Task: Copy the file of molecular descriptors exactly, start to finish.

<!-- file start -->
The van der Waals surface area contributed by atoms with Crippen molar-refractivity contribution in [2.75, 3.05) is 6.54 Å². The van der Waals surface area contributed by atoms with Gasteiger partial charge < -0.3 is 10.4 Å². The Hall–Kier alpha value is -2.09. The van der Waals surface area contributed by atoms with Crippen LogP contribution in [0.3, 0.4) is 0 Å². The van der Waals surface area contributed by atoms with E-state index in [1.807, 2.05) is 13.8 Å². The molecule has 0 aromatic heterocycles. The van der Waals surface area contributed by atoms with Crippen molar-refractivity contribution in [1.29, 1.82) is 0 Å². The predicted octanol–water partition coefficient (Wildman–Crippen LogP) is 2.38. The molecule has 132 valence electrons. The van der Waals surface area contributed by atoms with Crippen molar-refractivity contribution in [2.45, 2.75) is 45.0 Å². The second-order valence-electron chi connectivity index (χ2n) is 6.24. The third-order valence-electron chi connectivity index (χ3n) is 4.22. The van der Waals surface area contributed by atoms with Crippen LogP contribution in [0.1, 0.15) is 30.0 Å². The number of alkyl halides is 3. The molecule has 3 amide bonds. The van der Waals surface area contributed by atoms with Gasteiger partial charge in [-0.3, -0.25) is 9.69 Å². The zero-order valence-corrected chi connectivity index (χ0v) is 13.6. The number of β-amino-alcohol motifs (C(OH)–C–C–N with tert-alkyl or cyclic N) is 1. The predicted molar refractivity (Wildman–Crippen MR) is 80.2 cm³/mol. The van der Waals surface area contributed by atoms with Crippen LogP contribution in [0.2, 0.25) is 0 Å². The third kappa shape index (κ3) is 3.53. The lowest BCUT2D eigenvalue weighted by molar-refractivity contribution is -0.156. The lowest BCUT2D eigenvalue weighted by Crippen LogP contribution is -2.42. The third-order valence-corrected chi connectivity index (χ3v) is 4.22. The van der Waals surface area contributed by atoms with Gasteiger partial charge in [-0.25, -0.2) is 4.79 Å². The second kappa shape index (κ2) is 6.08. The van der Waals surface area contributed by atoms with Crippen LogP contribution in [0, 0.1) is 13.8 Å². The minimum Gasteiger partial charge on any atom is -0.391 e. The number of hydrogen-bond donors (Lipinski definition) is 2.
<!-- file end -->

The van der Waals surface area contributed by atoms with Crippen molar-refractivity contribution in [2.75, 3.05) is 6.54 Å². The van der Waals surface area contributed by atoms with Gasteiger partial charge < -0.3 is 10.4 Å². The Hall–Kier alpha value is -2.09. The van der Waals surface area contributed by atoms with Crippen LogP contribution in [0.3, 0.4) is 0 Å². The van der Waals surface area contributed by atoms with E-state index in [1.807, 2.05) is 13.8 Å². The molecule has 0 aromatic heterocycles. The van der Waals surface area contributed by atoms with Crippen molar-refractivity contribution in [1.29, 1.82) is 0 Å². The predicted octanol–water partition coefficient (Wildman–Crippen LogP) is 2.38. The molecule has 132 valence electrons. The van der Waals surface area contributed by atoms with Crippen molar-refractivity contribution in [2.45, 2.75) is 45.0 Å². The second-order valence-electron chi connectivity index (χ2n) is 6.24. The third-order valence-electron chi connectivity index (χ3n) is 4.22. The van der Waals surface area contributed by atoms with Crippen LogP contribution in [0.1, 0.15) is 30.0 Å². The number of alkyl halides is 3. The molecule has 3 amide bonds. The van der Waals surface area contributed by atoms with Gasteiger partial charge in [-0.3, -0.25) is 9.69 Å². The zero-order valence-corrected chi connectivity index (χ0v) is 13.6. The number of β-amino-alcohol motifs (C(OH)–C–C–N with tert-alkyl or cyclic N) is 1. The predicted molar refractivity (Wildman–Crippen MR) is 80.2 cm³/mol. The van der Waals surface area contributed by atoms with Crippen LogP contribution in [0.2, 0.25) is 0 Å². The third kappa shape index (κ3) is 3.53. The lowest BCUT2D eigenvalue weighted by molar-refractivity contribution is -0.156. The lowest BCUT2D eigenvalue weighted by Crippen LogP contribution is -2.42. The third-order valence-corrected chi connectivity index (χ3v) is 4.22. The van der Waals surface area contributed by atoms with Gasteiger partial charge in [-0.25, -0.2) is 4.79 Å². The second kappa shape index (κ2) is 6.08. The van der Waals surface area contributed by atoms with Crippen LogP contribution in [0, 0.1) is 13.8 Å². The minimum Gasteiger partial charge on any atom is -0.391 e. The number of hydrogen-bond donors (Lipinski definition) is 2.